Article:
No. 904, Docket 84-2266.
Argued March 12, 1985.
Decided May 9, 1985.
Robert B. Calihan, New York City, for plaintiff-appellant.
Martin A. Hotvet, Asst. Atty. Gen., Albany, N.Y. (Robert Abrams, Atty. Gen., and Robert Hermann, Sol. Gen., Albany, N.Y., on the brief), for defendants-appellees.
Appeal from the Western District of New York.
Before TIMBERS, CARDAMONE and PIERCE, Circuit Judges.
TIMBERS, Circuit Judge:
This appeal is from a judgment entered December 5, 1983 in the Western District of New York, Michael A. Telesca, District Judge, dismissing a pro se complaint pursuant to Fed.R.Civ.P. 12(b)(6) for failure to state a claim upon which relief can be granted. The appeal presents the question of whether a claim is stated under 42 U.S.C. § 1983 (1982) when the complaint alleges that a state prisoner was placed in isolation by state officials in violation of state law and without being afforded a prior hearing that conforms to the due process requirements enunciated in Wolff v. McDonald, 418 U.S. 539 (1974). The district court held that Parratt v. Taylor, 451 U.S. 527 (1981), required dismissal of the complaint because the state provides an adequate postdeprivation remedy. We disagree. We reverse and remand.
For purposes of this appeal we accept as true the allegations set forth in the complaint. We summarize only those facts and prior proceedings believed necessary to an understanding of our rulings on the legal issues raised on appeal.
Appellant Emmanuel D. Patterson is, and at all times relevant to this action was, an inmate of the Attica Correctional Facility at Attica, New York. Appellees are Thomas A. Coughlin III, the Commissioner of the New York State Department of Correctional Services; Harold J. Smith, the Commissioner of the Attica Correctional Facility; Charles P. Hernandez, Director of the Special Housing Review Board; and N. DeSantos, a Captain at Attica.
On April 9, 1982, a fight broke out between two other inmates at Attica. Appellant, who asserts that he was not involved in the alteration, was placed in the facility's Special Housing Unit (SHU). On April 12, appellant appeared before the Prison Adjustment Committee and was charged with "Assault 1.5 and Interference with an employee 1.75". A Superintendent's Hearing was convened on April 16 to consider the charges but was adjourned until April 20.
Appellee DeSantos was the hearing officer at the April 20 hearing. The only witness who testified was the guard who claimed to be the subject of appellant's alleged assault. Appellant was not permitted to call any witnesses in his defense nor did DeSantos interview any such witnesses. Appellant was found guilty of both charges. He was sentenced to confinement in the SHU for sixty days and loss of sixty days "good time". Appellant appealed the decision at the Superintendent's Hearing to appellees Smith and Coughlin. On July 21, 1982, that decision was affirmed by the Housing Review Board.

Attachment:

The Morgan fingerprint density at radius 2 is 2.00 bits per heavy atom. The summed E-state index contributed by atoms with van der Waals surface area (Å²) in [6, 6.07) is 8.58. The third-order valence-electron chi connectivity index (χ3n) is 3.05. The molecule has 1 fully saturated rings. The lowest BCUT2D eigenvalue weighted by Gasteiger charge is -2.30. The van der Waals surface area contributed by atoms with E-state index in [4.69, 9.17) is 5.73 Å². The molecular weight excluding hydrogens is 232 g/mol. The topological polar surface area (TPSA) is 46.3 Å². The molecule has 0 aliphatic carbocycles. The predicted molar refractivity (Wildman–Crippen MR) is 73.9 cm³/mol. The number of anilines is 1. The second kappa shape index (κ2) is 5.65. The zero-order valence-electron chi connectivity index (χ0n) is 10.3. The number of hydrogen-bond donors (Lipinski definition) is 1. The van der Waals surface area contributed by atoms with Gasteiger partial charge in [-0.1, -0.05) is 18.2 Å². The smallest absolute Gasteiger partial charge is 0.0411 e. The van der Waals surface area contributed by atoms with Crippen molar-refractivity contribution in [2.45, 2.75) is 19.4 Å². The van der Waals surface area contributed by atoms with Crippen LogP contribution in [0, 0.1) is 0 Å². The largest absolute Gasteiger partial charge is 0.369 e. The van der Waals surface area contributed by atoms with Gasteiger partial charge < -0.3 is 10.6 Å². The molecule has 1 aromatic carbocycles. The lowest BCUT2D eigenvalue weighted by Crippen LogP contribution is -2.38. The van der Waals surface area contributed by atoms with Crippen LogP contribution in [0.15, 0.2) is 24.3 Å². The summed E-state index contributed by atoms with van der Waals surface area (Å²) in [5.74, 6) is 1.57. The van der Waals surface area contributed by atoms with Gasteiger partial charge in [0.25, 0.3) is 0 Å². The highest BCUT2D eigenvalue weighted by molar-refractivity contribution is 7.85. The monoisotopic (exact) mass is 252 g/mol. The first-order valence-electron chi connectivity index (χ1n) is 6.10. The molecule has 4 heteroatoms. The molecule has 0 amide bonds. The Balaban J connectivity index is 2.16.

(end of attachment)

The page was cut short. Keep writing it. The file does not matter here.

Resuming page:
In the meanwhile, appellant filed an Article 78 proceeding in the Supreme Court of the State of New York, County of Wyoming, in which he sought immediate release from the SHU and restoration of the sixty days good time. Just prior to his scheduled appearance in the Supreme Court, and shortly before his sixty-day sentence had been served, he was released from the SHU. A hearing was held in the Supreme Court on June 10, 1982. Appellees at that hearing were ordered to produce the record of the Superintendent's Hearing. That record was never produced. A second hearing was held in the Supreme Court on February 25, 1983.
Appellant alleges that he was detained in the SHU for a total of 65 days — 12 days while the Superintendent's Hearing was pending and 53 days of disciplinary detention. Since the Superintendent's Hearing was constitutionally deficient, as appellees concede, it is as if appellant never received a hearing at all. It therefore is unnecessary for us to determine whether the 12 days spent in the SHU before the hearing was unconstitutionally lengthy. See Powell v. Ward, 542 F.2d 101, 103 (2d Cir. 1976) (requiring disciplinary hearing within seven days of confinement in the SHU).
On March 4, 1983, the Supreme Court entered an Order of Stipulation dismissing appellant's petition with prejudice but ordering that appellees "through their agents or employees not hold the [appellant] in confinement in Attica'[s] Special Housing Unit Because of the disposition issued at [appellant's] Superintendent's Proceeding of April 20, 1982 at the Attica Correctional Facility." The order specifically provided that appellees had stipulated to restore appellant's good time and to expunge any reference to the disciplinary proceeding from appellant's file.
On or about April 6, 1983, appellant filed his pro se complaint, on a form used by prisoners who are not represented by counsel, in the District Court for the Western District of New York. At the same time, he moved for leave to proceed in forma pauperis and for appointment of counsel; on May 10, 1983, Judge Telesca granted the former, but denied the latter.